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How to deflicker time lapse - 2 Pass advanced workflow

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#1 gwegner
Okay, a lot of discussion has taken place because of uncertainties regarding the best way to deflicker. As a matter of fact it is a fairly complicated thing. The biggest constrain is, that LRTimelapse does not "see" developed images. Thus deflickering will be done on the original JPGs or - in the case of RAW files - on the JPGs embedded as preview in the RAW.
The more you change your development settings, the more inaccurate deflickering could get. This is because a lot of the Lightroom/ACR development settings doesn't act linear. Not even the exposure.

That's not really a problem, if you do it right you will get fantastic results, but you have to know how to do it.

My workflow:

1st pass
  1. Prepare your original images as usual in LRTimelapse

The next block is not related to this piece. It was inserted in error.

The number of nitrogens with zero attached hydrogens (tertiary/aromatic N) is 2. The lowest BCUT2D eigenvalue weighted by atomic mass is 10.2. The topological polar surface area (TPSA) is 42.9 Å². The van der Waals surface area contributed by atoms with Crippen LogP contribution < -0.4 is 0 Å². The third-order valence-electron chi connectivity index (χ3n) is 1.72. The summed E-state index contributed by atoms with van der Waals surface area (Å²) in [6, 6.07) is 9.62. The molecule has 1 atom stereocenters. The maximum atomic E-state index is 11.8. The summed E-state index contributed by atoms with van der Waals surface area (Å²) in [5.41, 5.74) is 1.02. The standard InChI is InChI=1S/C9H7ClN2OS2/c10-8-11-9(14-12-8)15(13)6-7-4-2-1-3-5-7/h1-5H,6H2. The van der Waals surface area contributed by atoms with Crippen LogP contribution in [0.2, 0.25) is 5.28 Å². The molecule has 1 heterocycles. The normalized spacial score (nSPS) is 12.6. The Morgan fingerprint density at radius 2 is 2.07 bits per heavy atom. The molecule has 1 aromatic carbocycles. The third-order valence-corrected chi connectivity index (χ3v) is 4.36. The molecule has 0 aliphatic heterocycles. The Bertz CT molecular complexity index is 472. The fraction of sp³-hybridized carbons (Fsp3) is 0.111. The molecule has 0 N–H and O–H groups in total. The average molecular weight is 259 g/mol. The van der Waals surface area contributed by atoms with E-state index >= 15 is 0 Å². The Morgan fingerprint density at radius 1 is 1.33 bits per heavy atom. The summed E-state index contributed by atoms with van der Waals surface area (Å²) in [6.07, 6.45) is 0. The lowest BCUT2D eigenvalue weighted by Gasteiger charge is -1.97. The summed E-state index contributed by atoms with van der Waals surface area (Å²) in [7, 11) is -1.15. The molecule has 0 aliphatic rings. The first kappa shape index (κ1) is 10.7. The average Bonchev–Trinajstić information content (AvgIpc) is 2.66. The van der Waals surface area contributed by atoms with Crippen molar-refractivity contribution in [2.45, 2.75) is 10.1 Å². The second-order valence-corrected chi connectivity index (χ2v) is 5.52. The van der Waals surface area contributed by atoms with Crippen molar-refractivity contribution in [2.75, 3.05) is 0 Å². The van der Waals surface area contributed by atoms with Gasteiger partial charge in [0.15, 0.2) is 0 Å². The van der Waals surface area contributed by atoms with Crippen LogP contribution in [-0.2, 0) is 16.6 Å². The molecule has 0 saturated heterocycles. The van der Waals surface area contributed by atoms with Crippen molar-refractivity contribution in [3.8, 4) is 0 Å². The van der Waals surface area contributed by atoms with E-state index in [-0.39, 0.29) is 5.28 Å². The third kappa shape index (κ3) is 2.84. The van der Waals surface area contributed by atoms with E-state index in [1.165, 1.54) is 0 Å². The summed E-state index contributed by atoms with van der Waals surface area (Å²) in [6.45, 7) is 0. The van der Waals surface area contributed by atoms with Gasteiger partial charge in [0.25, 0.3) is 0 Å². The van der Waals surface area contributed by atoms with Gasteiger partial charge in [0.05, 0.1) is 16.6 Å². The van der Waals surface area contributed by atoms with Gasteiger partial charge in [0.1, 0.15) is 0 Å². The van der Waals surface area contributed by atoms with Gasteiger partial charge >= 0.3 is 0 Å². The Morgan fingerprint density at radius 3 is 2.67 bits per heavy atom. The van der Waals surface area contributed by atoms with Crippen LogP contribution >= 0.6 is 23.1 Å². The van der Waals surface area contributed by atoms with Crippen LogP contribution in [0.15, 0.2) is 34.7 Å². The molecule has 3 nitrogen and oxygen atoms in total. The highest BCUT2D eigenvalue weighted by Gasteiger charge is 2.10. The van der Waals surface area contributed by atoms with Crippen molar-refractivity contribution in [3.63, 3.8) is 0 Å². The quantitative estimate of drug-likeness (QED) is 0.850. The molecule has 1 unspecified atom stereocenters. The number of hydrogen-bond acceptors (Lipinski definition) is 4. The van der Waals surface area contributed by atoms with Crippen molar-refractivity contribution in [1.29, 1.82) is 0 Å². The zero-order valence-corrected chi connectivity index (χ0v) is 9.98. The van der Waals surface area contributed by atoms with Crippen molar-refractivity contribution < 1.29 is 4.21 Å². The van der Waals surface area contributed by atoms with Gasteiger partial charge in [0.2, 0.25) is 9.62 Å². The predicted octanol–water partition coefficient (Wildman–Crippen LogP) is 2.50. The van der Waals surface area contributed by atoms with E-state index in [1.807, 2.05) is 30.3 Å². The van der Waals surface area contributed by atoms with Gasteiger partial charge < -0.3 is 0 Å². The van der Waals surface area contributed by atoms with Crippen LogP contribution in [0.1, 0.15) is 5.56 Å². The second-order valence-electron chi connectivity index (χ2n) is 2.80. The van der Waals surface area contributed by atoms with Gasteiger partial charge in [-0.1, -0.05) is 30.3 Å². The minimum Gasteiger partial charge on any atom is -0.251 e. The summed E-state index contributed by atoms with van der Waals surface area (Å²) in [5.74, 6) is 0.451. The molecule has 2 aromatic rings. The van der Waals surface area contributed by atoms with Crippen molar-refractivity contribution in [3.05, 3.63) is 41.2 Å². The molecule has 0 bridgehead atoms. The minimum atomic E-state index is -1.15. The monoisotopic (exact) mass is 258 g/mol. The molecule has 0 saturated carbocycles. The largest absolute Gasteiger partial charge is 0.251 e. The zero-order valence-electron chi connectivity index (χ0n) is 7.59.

2. Save
  3. Load the folder in Lightroom
  4. Make your edits/keyframes but don't exaggerate
  5. Save metadata
  6. Load the folder in LRTimelapse
  7. Make your transitions
  8. Turn on deflicker, set reference area (see deflicker tutorial!)
  9. Use the Smoothness slider to get a fairly smooth curve but please don't overdo it!
  10. Save your changes
  11. Go back to Lightroom, read the changed Metadata.

So far for pass 1. If you have done a lot of processing to you images (thus changing the end appearance severely in contrast to the original files/previews) you will run into the situation, that the original/preview images doesn't match with your development results. In this case I recommend making a second pass.

2nd pass
  1. Export the images with LRTExport plugin like you would for rendering the video.
  2. Open the LRT_*-folder with the intermediate sequence in LRTimelapse, ignore the warning. You may have to "refresh" above the folder panel to see the new folder.